If you are planning a budget for a grant application for a multi-site research study, ensure that the budget includes appropriate provisions for the external IRB review fees. The Yale Center for Clinical Investigation offers a Research Budget Development service and can help investigators plan accordingly. The HRPP office can also assist. Please contact hrpp@yale.edu if you have questions regarding the external IRB budgeting process. For more information regarding the Yale HRPP Single IRB position, see also the Single IRB (sIRB) Review for Multi-site Research section on the News & Announcements page.

6) IRES IRB System Updates

We are working with a vendor and IRES IRB Support group to implement minor custom changes to the IRES IRB system that will help track studies approved under the revised rule. These changes will be implemented over the course of the next two weeks. A separate communication will be sent out when the change is made to the system.

7) Changes in IRB practices to accommodate the revised rule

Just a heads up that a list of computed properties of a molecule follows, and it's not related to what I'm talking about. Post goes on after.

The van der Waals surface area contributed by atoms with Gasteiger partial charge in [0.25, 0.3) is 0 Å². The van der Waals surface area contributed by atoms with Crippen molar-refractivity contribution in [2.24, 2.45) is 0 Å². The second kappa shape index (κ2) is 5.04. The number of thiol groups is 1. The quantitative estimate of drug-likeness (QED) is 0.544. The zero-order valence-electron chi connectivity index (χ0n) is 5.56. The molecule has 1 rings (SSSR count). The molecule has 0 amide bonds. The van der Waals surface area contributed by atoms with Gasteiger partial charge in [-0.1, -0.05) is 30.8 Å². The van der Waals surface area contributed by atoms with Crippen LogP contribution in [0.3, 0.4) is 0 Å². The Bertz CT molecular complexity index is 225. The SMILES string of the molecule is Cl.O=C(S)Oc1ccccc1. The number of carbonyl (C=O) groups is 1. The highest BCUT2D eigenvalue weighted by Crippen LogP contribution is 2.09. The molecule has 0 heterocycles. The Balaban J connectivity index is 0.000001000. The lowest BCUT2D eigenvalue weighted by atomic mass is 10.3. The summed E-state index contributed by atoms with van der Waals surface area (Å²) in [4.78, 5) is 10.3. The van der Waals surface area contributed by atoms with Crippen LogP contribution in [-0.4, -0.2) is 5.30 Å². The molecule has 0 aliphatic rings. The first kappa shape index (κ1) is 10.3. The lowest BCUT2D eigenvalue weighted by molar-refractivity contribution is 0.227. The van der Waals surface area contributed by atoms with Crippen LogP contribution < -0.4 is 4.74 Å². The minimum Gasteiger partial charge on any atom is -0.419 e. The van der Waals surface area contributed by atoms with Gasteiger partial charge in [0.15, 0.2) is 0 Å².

Changes to the Approval Watermarks on Consent Forms and Protocol: Beginning January 21, 2019, Yale IRB-approved consent forms and research protocols will include an approval date only in the header and footer of the document. The approval watermark will no longer include a protocol expiration date. This change is necessary in order to manage the different regulatory requirements related to continuing review, and to allow for research no longer requiring continuing review per revised regulations to not have a IRES-IRB system-generated expiration date added to the consent form. Below is the explanation of the new practice for approvals of initial, modification, and continuing review submissions.